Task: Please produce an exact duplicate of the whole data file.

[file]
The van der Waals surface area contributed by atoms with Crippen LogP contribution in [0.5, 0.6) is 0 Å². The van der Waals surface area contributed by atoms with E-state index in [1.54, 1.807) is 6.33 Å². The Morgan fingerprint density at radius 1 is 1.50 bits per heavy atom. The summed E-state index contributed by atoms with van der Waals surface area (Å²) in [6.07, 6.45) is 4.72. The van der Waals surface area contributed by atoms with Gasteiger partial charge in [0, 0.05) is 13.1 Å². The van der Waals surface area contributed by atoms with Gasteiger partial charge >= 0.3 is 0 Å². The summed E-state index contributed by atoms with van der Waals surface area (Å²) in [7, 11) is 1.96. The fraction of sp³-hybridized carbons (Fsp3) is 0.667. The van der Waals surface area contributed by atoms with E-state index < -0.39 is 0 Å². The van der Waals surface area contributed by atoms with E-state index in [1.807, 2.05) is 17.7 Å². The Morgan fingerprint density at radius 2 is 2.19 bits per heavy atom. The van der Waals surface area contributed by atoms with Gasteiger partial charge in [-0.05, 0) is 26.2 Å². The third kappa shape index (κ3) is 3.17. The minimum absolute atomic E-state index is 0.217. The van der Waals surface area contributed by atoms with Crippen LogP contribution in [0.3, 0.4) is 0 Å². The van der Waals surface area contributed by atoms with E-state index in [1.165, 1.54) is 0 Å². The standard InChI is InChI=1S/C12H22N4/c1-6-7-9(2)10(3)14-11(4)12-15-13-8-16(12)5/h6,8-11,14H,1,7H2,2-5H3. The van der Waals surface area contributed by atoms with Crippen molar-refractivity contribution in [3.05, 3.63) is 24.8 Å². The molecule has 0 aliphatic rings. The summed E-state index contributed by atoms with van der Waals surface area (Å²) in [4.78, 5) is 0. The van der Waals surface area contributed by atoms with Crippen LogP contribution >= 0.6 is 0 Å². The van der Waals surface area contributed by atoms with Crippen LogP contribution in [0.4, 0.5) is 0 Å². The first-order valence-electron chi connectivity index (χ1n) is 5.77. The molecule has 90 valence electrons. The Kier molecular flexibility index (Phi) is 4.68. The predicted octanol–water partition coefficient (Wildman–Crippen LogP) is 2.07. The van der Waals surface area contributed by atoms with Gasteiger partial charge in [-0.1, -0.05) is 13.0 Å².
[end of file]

The van der Waals surface area contributed by atoms with Crippen LogP contribution in [0.5, 0.6) is 0 Å². The van der Waals surface area contributed by atoms with E-state index in [1.54, 1.807) is 6.33 Å². The Morgan fingerprint density at radius 1 is 1.50 bits per heavy atom. The summed E-state index contributed by atoms with van der Waals surface area (Å²) in [6.07, 6.45) is 4.72. The van der Waals surface area contributed by atoms with Gasteiger partial charge in [0, 0.05) is 13.1 Å². The van der Waals surface area contributed by atoms with Gasteiger partial charge >= 0.3 is 0 Å². The summed E-state index contributed by atoms with van der Waals surface area (Å²) in [7, 11) is 1.96. The fraction of sp³-hybridized carbons (Fsp3) is 0.667. The van der Waals surface area contributed by atoms with E-state index < -0.39 is 0 Å². The van der Waals surface area contributed by atoms with E-state index in [1.807, 2.05) is 17.7 Å². The Morgan fingerprint density at radius 2 is 2.19 bits per heavy atom. The van der Waals surface area contributed by atoms with Gasteiger partial charge in [-0.05, 0) is 26.2 Å². The third kappa shape index (κ3) is 3.17. The minimum absolute atomic E-state index is 0.217. The van der Waals surface area contributed by atoms with Crippen LogP contribution in [0.3, 0.4) is 0 Å². The van der Waals surface area contributed by atoms with E-state index in [1.165, 1.54) is 0 Å². The standard InChI is InChI=1S/C12H22N4/c1-6-7-9(2)10(3)14-11(4)12-15-13-8-16(12)5/h6,8-11,14H,1,7H2,2-5H3. The van der Waals surface area contributed by atoms with Crippen molar-refractivity contribution in [3.05, 3.63) is 24.8 Å². The molecule has 0 aliphatic rings. The summed E-state index contributed by atoms with van der Waals surface area (Å²) in [4.78, 5) is 0. The van der Waals surface area contributed by atoms with Crippen LogP contribution >= 0.6 is 0 Å². The van der Waals surface area contributed by atoms with Crippen LogP contribution in [0.4, 0.5) is 0 Å². The first-order valence-electron chi connectivity index (χ1n) is 5.77. The molecule has 90 valence electrons. The Kier molecular flexibility index (Phi) is 4.68. The predicted octanol–water partition coefficient (Wildman–Crippen LogP) is 2.07. The van der Waals surface area contributed by atoms with Gasteiger partial charge in [-0.1, -0.05) is 13.0 Å².